9. Sample Design and Weights • Base Year student weights: • The result is a Base Year student weight for every individual in the sample corresponding to the number of individuals in the population that person represents. • The distribution of these weights is:

  10. Sample Design and Weights • Base Year school weights: • For purposes of analyzing schools, there is also a school weightfor the Base Year schools. • The distribution of these school weights is:

  11. Sample Design and Weights • Between the Base Year and First Follow-up, • Some student do not respond, and • Some students migrate to new schools • In ELS, the sample weights are adjusted to account for for sample member non-response • Using model-based methods • The total weight for Base Year cohort does not change. • All students who transferred to another school were included in the First Follow-up data collection

  12. ELS: 2002 Sample Distribution Source: ELS 2002 data file

  13. Sample Design and Weights Additional measures to correct for non-response: • Non-respondents are included in follow-ups • Receive special questionnaires to obtain data otherwise collected in previous follow-up • Universe variable, F1UNIV1, shows the F1 respondents who were non-respondents • All of the main student background variables (sex, race, SES, etc.) and some status variables are imputed

  14. Sample Design and Weights • After imputation and non-response adjustment, a panel weight, F1PNLWT,is formed from sample members for whom there is response data in both the Base Year and First Follow-up. • This panel weight should be used whenever change in a variable from BY to F1 is analyzed. • This panel weight is zero for all students for whom BY-F1 information is not available • The sample of cases still represents the distribution of the original Base Year Cohort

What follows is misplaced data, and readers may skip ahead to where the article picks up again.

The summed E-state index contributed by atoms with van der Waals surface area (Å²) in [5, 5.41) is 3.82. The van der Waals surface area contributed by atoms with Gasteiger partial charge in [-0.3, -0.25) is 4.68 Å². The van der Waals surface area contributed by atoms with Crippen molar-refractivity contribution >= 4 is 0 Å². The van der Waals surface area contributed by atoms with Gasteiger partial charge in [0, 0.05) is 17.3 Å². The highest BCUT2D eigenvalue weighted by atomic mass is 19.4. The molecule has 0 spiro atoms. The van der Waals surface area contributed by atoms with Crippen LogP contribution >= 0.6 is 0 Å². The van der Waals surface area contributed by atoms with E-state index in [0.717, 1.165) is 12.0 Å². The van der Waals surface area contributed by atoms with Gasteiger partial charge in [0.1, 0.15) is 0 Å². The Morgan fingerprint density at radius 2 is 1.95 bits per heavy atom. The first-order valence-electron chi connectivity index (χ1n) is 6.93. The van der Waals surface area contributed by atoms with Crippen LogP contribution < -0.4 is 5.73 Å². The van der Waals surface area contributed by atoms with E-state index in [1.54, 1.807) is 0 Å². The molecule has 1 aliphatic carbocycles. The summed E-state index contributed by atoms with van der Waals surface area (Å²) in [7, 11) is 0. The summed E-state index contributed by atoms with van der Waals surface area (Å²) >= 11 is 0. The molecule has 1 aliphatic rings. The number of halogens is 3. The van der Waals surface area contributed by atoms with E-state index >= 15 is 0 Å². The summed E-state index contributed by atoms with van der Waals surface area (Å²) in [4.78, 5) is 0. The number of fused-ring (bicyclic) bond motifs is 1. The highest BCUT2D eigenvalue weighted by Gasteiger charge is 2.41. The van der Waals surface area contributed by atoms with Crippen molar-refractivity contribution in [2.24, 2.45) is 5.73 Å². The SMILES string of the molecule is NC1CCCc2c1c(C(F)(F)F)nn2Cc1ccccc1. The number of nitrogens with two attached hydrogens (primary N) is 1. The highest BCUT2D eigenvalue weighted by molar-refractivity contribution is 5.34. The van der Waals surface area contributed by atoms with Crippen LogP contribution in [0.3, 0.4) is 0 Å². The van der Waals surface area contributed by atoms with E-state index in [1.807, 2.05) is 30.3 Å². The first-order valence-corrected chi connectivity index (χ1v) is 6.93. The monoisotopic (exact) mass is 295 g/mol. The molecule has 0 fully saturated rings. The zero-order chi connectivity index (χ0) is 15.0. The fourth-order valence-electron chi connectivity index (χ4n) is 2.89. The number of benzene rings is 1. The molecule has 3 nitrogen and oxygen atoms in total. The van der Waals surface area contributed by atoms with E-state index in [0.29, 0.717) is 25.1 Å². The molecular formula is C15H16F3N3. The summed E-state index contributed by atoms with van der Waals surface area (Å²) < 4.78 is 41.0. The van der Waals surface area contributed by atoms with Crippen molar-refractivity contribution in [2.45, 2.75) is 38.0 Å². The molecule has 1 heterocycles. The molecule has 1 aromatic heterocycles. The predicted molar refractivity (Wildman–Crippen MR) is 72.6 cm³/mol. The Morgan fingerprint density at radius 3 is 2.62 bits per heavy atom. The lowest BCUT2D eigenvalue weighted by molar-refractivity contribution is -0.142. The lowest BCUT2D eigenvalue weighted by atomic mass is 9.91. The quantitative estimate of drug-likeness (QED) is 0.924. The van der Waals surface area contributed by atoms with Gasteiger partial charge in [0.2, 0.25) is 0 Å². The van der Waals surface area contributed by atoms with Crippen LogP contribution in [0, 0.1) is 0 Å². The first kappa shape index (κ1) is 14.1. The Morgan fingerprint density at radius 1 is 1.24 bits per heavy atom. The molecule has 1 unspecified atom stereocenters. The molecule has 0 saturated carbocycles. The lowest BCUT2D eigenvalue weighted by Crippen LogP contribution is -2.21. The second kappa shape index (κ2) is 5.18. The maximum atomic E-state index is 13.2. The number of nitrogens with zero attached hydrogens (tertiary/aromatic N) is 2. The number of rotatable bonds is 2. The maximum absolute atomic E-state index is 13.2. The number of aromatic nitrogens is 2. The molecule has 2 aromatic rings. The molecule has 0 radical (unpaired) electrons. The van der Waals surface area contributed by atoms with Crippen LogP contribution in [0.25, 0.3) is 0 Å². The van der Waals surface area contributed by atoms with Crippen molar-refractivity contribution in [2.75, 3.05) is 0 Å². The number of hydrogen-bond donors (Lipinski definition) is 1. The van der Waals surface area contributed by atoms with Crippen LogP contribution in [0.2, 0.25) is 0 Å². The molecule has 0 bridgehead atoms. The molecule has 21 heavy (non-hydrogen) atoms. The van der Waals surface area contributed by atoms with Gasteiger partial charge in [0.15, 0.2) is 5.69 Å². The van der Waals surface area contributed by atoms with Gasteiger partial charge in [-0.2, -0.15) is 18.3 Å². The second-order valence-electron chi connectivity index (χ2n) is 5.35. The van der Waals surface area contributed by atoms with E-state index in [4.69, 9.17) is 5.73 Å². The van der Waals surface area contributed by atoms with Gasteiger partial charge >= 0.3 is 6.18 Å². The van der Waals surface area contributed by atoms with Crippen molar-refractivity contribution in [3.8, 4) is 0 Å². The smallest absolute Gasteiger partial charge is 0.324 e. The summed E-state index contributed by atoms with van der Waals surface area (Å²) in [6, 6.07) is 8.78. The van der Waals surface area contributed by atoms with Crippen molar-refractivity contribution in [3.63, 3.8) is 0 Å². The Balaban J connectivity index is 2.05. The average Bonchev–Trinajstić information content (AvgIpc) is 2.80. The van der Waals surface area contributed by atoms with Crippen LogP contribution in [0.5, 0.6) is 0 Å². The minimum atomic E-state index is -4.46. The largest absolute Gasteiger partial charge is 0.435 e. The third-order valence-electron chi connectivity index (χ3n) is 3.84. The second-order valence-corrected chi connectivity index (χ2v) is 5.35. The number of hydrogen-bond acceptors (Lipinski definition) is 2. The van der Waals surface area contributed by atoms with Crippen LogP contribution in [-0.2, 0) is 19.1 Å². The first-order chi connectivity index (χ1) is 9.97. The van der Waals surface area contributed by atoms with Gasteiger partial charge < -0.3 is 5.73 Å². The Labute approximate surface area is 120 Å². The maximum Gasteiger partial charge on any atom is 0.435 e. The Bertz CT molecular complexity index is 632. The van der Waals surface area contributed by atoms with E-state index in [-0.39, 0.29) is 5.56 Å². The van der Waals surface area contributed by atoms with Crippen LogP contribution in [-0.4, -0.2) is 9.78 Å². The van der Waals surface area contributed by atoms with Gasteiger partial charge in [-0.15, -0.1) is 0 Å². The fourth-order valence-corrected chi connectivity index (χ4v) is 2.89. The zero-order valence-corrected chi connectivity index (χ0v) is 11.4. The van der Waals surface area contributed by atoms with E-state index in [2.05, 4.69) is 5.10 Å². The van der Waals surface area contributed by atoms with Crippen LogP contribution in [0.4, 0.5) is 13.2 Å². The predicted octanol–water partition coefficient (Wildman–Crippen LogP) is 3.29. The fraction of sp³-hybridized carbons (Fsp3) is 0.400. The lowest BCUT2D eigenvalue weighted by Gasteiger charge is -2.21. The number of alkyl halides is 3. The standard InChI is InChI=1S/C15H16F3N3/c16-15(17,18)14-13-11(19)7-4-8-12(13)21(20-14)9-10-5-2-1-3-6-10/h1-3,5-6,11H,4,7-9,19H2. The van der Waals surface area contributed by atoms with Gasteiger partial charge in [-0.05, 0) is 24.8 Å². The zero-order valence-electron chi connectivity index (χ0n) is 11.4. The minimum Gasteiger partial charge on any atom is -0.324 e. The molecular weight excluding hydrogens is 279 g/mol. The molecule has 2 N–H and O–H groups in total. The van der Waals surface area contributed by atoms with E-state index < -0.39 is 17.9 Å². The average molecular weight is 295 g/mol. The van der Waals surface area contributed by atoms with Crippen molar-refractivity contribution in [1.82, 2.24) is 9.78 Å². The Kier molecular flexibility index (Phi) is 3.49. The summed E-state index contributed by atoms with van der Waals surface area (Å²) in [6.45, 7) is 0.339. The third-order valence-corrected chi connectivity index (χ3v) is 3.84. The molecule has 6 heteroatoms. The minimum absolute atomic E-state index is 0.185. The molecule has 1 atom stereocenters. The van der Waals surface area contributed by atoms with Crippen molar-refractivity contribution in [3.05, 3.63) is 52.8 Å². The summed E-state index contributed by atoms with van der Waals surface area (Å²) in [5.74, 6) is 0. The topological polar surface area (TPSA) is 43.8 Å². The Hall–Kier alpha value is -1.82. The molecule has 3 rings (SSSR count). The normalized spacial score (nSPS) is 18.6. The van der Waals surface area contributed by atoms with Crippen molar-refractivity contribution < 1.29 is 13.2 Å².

15. Sample Design and Weights • For all students who completed a First Follow-up questionnaire, there is also a questionnaire weight, F1QWT • F1QWT includes the freshened sample and all other students in Base Year or Transfer schools who completed a First Follow-up questionnaire, including dropouts, etc. • The cross-sectional sample of seniors is formed by crossing F1QWT with a cohort flag, G12COHRT, identifying all in-school seniors in the First Follow-up.

  16. ELS Analysis Populations (E4P)

  17. Design Effects and Standard Errors • Because of the selection of multiple students per school, the ELS sample is “clustered” • Because of this clustering, the standard errors of population estimates are larger than they would be with simple random sampling (SRS) • The extent of departure is measured by the “Design Effect” or DEFF • Because of the “DEFF,” special software must be used to correctly estimate standard errors

  18. Design Effects and Standard Errors • In general, DEFF is defined as the ratio of, • the square of the “correct” standard error by • the square of the standard error of the estimate assuming simple random sampling (SRS). DEFF = (correct S.E.2 / (SRS S.E.)2